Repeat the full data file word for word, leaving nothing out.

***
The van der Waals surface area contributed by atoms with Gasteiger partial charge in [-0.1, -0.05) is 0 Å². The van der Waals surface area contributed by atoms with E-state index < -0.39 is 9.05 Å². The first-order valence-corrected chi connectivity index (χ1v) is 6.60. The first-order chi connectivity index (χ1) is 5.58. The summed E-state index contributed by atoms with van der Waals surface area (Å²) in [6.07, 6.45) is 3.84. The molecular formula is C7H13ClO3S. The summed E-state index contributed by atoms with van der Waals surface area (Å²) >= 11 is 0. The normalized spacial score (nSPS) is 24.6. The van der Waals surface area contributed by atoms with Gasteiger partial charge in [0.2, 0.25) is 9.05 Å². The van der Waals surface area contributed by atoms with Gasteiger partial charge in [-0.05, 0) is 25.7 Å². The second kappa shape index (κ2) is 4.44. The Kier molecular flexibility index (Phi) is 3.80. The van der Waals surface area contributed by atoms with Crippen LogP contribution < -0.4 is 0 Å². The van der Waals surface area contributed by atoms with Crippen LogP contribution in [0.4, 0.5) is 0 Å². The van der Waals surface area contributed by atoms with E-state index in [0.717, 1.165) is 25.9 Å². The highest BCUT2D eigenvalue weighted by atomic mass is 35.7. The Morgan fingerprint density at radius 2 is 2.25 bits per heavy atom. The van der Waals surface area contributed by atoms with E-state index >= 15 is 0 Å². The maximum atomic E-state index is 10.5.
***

The van der Waals surface area contributed by atoms with Gasteiger partial charge in [-0.1, -0.05) is 0 Å². The van der Waals surface area contributed by atoms with E-state index < -0.39 is 9.05 Å². The first-order valence-corrected chi connectivity index (χ1v) is 6.60. The first-order chi connectivity index (χ1) is 5.58. The summed E-state index contributed by atoms with van der Waals surface area (Å²) in [6.07, 6.45) is 3.84. The molecular formula is C7H13ClO3S. The summed E-state index contributed by atoms with van der Waals surface area (Å²) >= 11 is 0. The normalized spacial score (nSPS) is 24.6. The van der Waals surface area contributed by atoms with Gasteiger partial charge in [0.2, 0.25) is 9.05 Å². The van der Waals surface area contributed by atoms with Gasteiger partial charge in [-0.05, 0) is 25.7 Å². The second kappa shape index (κ2) is 4.44. The Kier molecular flexibility index (Phi) is 3.80. The van der Waals surface area contributed by atoms with Crippen LogP contribution < -0.4 is 0 Å². The van der Waals surface area contributed by atoms with Crippen LogP contribution in [0.4, 0.5) is 0 Å². The van der Waals surface area contributed by atoms with E-state index in [0.717, 1.165) is 25.9 Å². The highest BCUT2D eigenvalue weighted by atomic mass is 35.7. The Morgan fingerprint density at radius 2 is 2.25 bits per heavy atom. The van der Waals surface area contributed by atoms with E-state index >= 15 is 0 Å². The maximum atomic E-state index is 10.5.